Most sneakerheads who follow the sneaker blog-circuit remember hearing about DJ Khaled, world-renown DJ and sneaker aficionado (or world-class hypebeast, depending on your opinion), breaking out his Air Jordan XI (11) Retro “Concord 45” Sample; we even covered it here at Sneaker Files. I can remember the sodium level rising in my bloodstream precipitously as I looked at the photo of Khaled, silly gold-tipped wine glass in hand, posing at a pool table with his prize on full display. I mean, how the heck did he get such a rare piece of sneaker history? Who gets these types of things?
Apparently, a bunch of people.
While perusing eBay today for story ideas, I decided to search the keywords “Air Jordan Sample” to see what treasures eBay’s search engine might reveal. Three listings in, I happened upon one of the “rare” Air Jordan XI “45” samples mentioned previously. Before I could lose my mind at the amazing sight of this “Lochness Monster” of the sneaker world, I looked one listing over, where to my shock, another Air Jordan XI “45” sample appeared. Two more listings over? Another one. Five more listings down, yet another pair! I think you can see where this is going…
Eight. Count it out: one, two, three, four… eight pairs! For sale! Right now! Half of the pairs were an “odd for a sample” Size 12, while the other 4 were Size 9, a more typical size for a sample pair. Well, I guess I should say the “other 5” pairs, since one of the sellers has two pairs for sale. Actually, that seller isn’t the only one with 2 pairs; another seller has both a size 9 and a size 12 for sale. Where are these things coming from? Sneaker Sample Heaven?
Before I go any further, let’s get this clear; these are not the Air Jordan XI “Concord” PE “45” pairs, created for MJ upon his return to the NBA after his first retirement. For those that don’t know, when Michael Jordan came back to the NBA, he donned the number “45” instead of his former “23” (which was retired, by the Chicago Bulls). As a result, Nike cooked up a few pairs of the Air Jordan XI (the next model to release), both in the “Concord” and “Space Jam” (which didn’t officially release until 2001) colorways. However, when Jordan decided to switch back to the “23” (the number he turned into a synonym for “fear” on the basketball court), the “45” version of the XI was no longer needed. A few of those pairs have been floating around since then, in Jordan’s shoe size (13), and is many a sneakerhead’s “Holy Grail”; these are not those.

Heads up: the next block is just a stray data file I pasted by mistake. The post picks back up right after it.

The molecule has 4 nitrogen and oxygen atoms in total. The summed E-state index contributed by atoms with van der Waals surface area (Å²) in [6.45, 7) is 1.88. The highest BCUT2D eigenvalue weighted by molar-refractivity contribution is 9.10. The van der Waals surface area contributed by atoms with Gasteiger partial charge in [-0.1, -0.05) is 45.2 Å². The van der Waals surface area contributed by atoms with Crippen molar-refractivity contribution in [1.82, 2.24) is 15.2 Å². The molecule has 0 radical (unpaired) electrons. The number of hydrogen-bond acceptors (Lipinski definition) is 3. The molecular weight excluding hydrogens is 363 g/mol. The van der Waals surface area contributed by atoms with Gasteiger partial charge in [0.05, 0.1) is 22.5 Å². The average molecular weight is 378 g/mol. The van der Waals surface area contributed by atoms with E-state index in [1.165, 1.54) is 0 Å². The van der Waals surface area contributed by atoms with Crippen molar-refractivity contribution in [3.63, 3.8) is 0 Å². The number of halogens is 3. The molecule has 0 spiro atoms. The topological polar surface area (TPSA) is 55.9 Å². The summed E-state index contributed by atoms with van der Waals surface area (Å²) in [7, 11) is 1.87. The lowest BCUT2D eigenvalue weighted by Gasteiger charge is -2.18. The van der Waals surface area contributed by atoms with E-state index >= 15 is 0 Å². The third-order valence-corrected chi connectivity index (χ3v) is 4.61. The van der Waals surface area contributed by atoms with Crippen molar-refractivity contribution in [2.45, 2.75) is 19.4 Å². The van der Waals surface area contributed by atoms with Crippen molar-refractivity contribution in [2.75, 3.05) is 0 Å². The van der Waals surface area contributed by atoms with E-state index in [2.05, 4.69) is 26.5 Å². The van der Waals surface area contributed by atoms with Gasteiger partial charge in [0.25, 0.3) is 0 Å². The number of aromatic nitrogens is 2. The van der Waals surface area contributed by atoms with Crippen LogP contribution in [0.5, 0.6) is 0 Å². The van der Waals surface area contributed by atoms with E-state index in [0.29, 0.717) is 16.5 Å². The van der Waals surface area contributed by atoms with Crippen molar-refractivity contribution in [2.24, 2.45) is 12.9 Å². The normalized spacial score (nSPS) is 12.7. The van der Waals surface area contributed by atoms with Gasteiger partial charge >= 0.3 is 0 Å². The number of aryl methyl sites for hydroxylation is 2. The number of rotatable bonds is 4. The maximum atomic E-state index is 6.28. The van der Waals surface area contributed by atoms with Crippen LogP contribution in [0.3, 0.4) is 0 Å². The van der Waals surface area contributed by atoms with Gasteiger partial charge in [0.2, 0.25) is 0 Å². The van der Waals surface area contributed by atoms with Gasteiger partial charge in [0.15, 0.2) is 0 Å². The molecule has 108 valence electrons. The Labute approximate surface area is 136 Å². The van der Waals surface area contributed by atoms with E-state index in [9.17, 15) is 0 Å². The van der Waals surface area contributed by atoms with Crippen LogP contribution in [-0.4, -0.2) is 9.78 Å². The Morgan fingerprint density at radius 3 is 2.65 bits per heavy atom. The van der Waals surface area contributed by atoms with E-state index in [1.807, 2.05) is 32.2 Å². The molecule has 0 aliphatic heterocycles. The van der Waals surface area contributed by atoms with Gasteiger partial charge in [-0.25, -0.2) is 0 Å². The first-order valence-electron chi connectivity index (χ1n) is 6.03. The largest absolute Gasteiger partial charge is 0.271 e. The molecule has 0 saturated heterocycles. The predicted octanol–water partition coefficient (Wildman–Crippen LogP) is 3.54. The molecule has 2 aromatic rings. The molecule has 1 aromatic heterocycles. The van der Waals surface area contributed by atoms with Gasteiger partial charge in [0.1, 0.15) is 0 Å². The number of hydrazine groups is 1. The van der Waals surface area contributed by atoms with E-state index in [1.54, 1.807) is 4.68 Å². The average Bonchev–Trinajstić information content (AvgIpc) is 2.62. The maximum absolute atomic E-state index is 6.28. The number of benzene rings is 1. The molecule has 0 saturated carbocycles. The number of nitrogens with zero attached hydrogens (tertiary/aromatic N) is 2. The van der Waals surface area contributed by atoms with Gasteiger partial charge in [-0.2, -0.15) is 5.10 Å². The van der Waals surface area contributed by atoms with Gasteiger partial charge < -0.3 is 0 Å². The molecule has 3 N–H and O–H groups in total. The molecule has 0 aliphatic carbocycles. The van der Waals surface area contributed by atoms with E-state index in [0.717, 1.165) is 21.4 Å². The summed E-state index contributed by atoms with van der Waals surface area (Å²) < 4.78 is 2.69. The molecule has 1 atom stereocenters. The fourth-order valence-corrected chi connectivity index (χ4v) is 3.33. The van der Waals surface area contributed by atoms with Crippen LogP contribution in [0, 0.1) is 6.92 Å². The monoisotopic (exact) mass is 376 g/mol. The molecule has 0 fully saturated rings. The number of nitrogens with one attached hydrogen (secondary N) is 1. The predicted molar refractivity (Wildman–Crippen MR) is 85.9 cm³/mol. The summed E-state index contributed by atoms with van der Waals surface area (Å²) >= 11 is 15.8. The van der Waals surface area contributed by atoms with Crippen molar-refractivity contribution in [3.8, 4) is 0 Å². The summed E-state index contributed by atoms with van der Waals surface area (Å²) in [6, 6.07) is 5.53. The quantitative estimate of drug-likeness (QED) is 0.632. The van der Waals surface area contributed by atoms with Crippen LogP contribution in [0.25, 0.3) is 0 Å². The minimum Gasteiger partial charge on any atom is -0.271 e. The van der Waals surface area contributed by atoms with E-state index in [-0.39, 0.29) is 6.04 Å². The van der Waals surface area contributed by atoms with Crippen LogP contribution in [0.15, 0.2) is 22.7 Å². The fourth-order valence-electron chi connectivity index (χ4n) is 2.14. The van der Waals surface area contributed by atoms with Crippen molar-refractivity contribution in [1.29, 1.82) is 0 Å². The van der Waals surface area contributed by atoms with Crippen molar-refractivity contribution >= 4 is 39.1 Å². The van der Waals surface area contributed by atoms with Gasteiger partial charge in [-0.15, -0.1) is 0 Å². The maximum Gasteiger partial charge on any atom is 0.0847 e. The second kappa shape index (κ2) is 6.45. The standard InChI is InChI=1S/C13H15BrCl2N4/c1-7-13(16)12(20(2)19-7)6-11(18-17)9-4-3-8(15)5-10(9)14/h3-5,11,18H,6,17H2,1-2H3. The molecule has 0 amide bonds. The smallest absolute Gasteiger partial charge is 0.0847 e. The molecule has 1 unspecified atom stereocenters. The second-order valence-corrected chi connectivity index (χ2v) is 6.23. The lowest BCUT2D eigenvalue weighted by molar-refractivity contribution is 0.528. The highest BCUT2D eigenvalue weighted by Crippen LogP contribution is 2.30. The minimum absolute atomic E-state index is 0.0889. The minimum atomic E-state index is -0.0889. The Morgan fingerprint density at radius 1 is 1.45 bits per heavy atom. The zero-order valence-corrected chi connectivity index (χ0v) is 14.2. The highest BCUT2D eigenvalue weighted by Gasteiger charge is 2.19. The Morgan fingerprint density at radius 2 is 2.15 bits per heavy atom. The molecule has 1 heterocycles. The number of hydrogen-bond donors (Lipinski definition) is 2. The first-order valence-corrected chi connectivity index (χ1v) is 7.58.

Now, either I missed the story, or it seems that Jordan Brand decided to whip up a bunch of these “45” Samples for some reason or another. Or could it be something more nefarious? The production dates of the samples look to be around the time of the 2011 release of the Air Jordan XI Retro “Concord”, as several of the pairs come with the box from that release. “Several”, but not “all”. One of the sellers (the one with 2 size 9’s for sale – you lucky bastard, you), whose sample pair does not come in the 2011 “Concord” box, makes an interesting claim in his listing. According to “Shoegameproper2012”,
“… And for God sakes please don’t trust the other auctions on Ebay! Those shoes are not legit. The Jordan XI 45 samples do not come with boxes. And if anyone is telling you that it’s packaged with the Concord box, then you’re getting scammed.”
Shoegame’s claim is not totally without merit. Sample pairs traditionally do not come in special packaging; they usually come in plain, unmarked boxes. However, when doing a little snooping, I noticed the style code on one of the 2011 “Concord” boxes used for the sample pairs, and just as I suspected, the style code was that of the 2011 “Concord” Jordan XI. So, what seems more likely, rather than a black-market factory cranking out counterfeit “45 Concord” XI samples, is that Jordan Brand just packaged some of the samples in 2011 “Concord” XI boxes they happened to have on hand (they are Jordan Brand, after all). While I am not 100% sure of anything, that seems to make more sense to me.
The main question that continues to bother me doesn’t have anything to do with boxes or black-market factories; the question that irks me is “Why did they produce these samples?” Was it just for kicks, something cool they could hand out to family and friends during the 2011 release of the Air Jordan XI “Concord”? Or was it something else? Perhaps a Limited Edition release that never came to fruition? The answer to this question, like many of the sample-related questions sneakerheads wrestle with on a daily basis in message boards across the world, will most likely never be answered, unfortunately. So, join me in dreaming about what might have been, and enjoy a few shots of these “Holy Grail”-level samples after the jump. Or, if you’ve got at least a g-stack to spare, head over to eBay and buy yourself a piece of sneaker history, exclusive or not.
Via WhiteCastle.com (Just Kidding. Via eBay)